Article Explores Turbulent History of Coastal Agency
With the California Coastal Commission meeting in Sonoma this week, the Center has published a new article exploring structural tensions built into the 44-year old regulatory agency – tensions that came to a head in February with the controversial firing of Executive Director Charles Lester.
In his article “Tides of Tension,”Todd Holmes, a historian and postdoctoral scholar at the Center since 2013, describes the heated scene in Morro Bay as the commissioners voted – for the first time in the agency’s history – to depose their administrator.
Anger pierced the room following the announcement. Some hurled insults at the commissioners; others sat in their seats and cried. And in the wake of the Commission’s Morro Bay meeting, this anger continued to simmer. Many charged that Lester’s dismissal was a “power grab” by political appointees in the effort to wrest further control away from an independent staff. (from Tides of Tension)
Holmes follows with a provocative question: does the firing of a respected administrator by political appointees suggest the “capture” of the Commission by the very development industries it is intended to regulate? “Tension, rather than capture,” Holmes suggests instead, “best explains the events that erupted at Morro Bay — a tension that long preceded Charles Lester’s tenure, and one inherent within the structure of the commission itself.”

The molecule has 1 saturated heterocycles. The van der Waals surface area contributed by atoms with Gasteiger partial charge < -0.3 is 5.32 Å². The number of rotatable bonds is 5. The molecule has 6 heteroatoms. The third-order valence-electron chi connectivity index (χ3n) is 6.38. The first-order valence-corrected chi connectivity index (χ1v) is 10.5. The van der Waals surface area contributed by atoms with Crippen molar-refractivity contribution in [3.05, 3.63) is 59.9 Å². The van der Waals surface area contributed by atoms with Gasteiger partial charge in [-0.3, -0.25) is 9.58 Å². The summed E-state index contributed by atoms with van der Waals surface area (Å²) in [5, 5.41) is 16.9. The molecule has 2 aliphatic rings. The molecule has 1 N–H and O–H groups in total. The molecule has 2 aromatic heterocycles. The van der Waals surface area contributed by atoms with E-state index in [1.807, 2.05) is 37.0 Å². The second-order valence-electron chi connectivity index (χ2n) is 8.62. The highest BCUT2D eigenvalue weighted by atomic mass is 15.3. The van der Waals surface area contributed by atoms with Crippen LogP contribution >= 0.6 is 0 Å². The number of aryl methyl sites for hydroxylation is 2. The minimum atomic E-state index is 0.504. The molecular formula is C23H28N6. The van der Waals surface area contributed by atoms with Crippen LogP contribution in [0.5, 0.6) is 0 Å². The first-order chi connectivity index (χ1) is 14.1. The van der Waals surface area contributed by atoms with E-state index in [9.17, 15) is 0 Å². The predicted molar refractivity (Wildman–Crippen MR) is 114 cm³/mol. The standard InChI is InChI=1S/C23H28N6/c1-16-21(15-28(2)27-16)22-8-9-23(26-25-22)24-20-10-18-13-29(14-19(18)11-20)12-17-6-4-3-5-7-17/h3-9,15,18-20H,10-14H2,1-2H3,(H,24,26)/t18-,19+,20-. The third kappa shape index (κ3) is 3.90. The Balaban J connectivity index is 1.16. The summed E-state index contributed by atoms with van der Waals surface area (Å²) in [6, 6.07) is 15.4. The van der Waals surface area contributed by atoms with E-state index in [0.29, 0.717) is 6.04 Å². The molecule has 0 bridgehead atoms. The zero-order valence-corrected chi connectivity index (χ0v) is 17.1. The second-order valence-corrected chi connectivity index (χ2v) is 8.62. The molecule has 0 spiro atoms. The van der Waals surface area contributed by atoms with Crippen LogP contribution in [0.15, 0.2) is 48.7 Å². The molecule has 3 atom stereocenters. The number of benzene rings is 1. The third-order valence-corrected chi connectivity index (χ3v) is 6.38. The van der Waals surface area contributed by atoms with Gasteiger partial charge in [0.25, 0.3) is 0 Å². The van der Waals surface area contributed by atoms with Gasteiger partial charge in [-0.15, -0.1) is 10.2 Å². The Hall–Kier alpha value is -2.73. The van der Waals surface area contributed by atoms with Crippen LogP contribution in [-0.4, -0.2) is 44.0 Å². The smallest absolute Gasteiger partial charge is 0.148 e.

Holmes points out that – by design – the Coastal Commission is composed of two autonomous, at times competing, bodies: the commission (12 members appointed in equal proportion by the Governor, Assembly, and Senate) and a staff of expert civil servants. And throughout the agency’s history, tension has increasingly flared between the agency’s staff and appointed commissioners. The article provides an engaging history of the four executive directors who steered the agency during its existence – sometimes into fierce headwinds. In this context, Lester’s firing was not anomaly, but a product of the tides of tension that has afflicted the agency for decades.
The article reflects extensive research that Holmes has conducted over the last two years at the Center, exploring the Commission’s history, conducting extensive archival research and collaborating with the Bancroft Library’s Oral History Center at UC Berkeley. Later this month, Todd will be joining the Oral History Center as its new historian and academic specialist, while remaining an affiliated scholar with the Bill Lane Center.
“Tides of Tension” represents part of Center’s larger effort, the California Coastal Commission Project, which seeks to trace the origins and long-term performance of the 44-year-old agency, the first and only in California to be created by a popular vote. As part of the project, the Center’s Iris Hui has analyzed the agency’s permit decisions from 1994 to 2014. Her February paper discussed the negotiation process and approval rate of projects submitted to the Commission during this 18-year period, which averaged around 80 percent. Often discussed within the tones of obstructionism and environmental activism, research by the Bill Lane Center has revealed a more nuanced and complex picture of one of California’s most powerful agencies and its regulation of the most desired coastline in the Western Hemisphere.